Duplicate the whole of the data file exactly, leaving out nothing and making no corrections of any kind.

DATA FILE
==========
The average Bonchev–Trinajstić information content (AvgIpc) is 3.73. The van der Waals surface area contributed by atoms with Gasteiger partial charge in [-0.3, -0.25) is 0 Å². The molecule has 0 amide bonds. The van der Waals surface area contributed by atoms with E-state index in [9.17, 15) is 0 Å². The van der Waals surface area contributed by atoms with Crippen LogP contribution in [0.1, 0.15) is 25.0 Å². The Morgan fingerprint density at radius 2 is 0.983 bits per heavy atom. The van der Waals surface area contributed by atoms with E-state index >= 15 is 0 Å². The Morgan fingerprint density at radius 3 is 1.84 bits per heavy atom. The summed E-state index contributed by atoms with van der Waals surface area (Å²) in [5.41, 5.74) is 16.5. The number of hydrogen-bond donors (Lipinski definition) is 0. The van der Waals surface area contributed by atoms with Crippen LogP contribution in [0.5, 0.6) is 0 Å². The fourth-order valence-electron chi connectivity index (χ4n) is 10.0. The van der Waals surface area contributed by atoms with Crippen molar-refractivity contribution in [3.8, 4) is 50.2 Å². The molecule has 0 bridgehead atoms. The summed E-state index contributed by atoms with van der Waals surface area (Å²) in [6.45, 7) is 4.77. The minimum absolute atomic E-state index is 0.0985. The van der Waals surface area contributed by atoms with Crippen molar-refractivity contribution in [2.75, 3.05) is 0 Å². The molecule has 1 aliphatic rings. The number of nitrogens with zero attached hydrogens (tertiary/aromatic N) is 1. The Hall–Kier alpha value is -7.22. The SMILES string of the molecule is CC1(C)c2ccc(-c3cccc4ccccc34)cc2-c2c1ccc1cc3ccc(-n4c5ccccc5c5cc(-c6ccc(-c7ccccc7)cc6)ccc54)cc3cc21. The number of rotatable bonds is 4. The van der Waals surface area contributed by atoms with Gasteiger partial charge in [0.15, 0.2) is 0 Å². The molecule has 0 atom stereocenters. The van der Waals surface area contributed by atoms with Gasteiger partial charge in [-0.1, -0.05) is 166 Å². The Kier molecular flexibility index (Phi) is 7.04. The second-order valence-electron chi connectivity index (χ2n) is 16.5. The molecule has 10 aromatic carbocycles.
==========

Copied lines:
The average Bonchev–Trinajstić information content (AvgIpc) is 3.73. The van der Waals surface area contributed by atoms with Gasteiger partial charge in [-0.3, -0.25) is 0 Å². The molecule has 0 amide bonds. The van der Waals surface area contributed by atoms with E-state index in [9.17, 15) is 0 Å². The van der Waals surface area contributed by atoms with Crippen LogP contribution in [0.1, 0.15) is 25.0 Å². The Morgan fingerprint density at radius 2 is 0.983 bits per heavy atom. The van der Waals surface area contributed by atoms with E-state index >= 15 is 0 Å². The Morgan fingerprint density at radius 3 is 1.84 bits per heavy atom. The summed E-state index contributed by atoms with van der Waals surface area (Å²) in [5.41, 5.74) is 16.5. The number of hydrogen-bond donors (Lipinski definition) is 0. The van der Waals surface area contributed by atoms with Crippen LogP contribution in [0.5, 0.6) is 0 Å². The fourth-order valence-electron chi connectivity index (χ4n) is 10.0. The van der Waals surface area contributed by atoms with Crippen molar-refractivity contribution in [3.8, 4) is 50.2 Å². The molecule has 0 bridgehead atoms. The summed E-state index contributed by atoms with van der Waals surface area (Å²) in [6.45, 7) is 4.77. The minimum absolute atomic E-state index is 0.0985. The van der Waals surface area contributed by atoms with Crippen molar-refractivity contribution in [2.75, 3.05) is 0 Å². The molecule has 1 aliphatic rings. The number of nitrogens with zero attached hydrogens (tertiary/aromatic N) is 1. The Hall–Kier alpha value is -7.22. The SMILES string of the molecule is CC1(C)c2ccc(-c3cccc4ccccc34)cc2-c2c1ccc1cc3ccc(-n4c5ccccc5c5cc(-c6ccc(-c7ccccc7)cc6)ccc54)cc3cc21. The number of rotatable bonds is 4. The van der Waals surface area contributed by atoms with Gasteiger partial charge in [0.15, 0.2) is 0 Å². The molecule has 0 atom stereocenters. The van der Waals surface area contributed by atoms with Gasteiger partial charge in [-0.1, -0.05) is 166 Å². The Kier molecular flexibility index (Phi) is 7.04. The second-order valence-electron chi connectivity index (χ2n) is 16.5. The molecule has 10 aromatic carbocycles.